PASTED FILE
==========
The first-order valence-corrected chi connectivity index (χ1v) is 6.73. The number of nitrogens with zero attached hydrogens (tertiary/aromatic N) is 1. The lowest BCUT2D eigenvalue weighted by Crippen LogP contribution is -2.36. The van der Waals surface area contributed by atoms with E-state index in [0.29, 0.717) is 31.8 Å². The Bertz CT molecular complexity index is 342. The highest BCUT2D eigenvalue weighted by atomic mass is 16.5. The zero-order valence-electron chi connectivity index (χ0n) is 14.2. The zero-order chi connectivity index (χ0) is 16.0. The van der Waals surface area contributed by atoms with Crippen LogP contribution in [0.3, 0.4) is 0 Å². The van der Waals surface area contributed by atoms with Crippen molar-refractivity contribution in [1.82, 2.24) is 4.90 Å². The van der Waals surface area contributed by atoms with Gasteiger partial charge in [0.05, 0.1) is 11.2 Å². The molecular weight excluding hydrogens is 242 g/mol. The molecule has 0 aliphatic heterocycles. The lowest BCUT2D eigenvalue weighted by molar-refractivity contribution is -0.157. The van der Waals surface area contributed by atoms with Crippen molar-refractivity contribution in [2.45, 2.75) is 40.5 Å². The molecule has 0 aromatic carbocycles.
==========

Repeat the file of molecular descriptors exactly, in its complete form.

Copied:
The first-order valence-corrected chi connectivity index (χ1v) is 6.73. The number of nitrogens with zero attached hydrogens (tertiary/aromatic N) is 1. The lowest BCUT2D eigenvalue weighted by Crippen LogP contribution is -2.36. The van der Waals surface area contributed by atoms with E-state index in [0.29, 0.717) is 31.8 Å². The Bertz CT molecular complexity index is 342. The highest BCUT2D eigenvalue weighted by atomic mass is 16.5. The zero-order valence-electron chi connectivity index (χ0n) is 14.2. The zero-order chi connectivity index (χ0) is 16.0. The van der Waals surface area contributed by atoms with Crippen LogP contribution in [0.3, 0.4) is 0 Å². The van der Waals surface area contributed by atoms with Crippen molar-refractivity contribution in [1.82, 2.24) is 4.90 Å². The van der Waals surface area contributed by atoms with Gasteiger partial charge in [0.05, 0.1) is 11.2 Å². The molecular weight excluding hydrogens is 242 g/mol. The molecule has 0 aliphatic heterocycles. The lowest BCUT2D eigenvalue weighted by molar-refractivity contribution is -0.157. The van der Waals surface area contributed by atoms with Crippen molar-refractivity contribution in [2.45, 2.75) is 40.5 Å². The molecule has 0 aromatic carbocycles.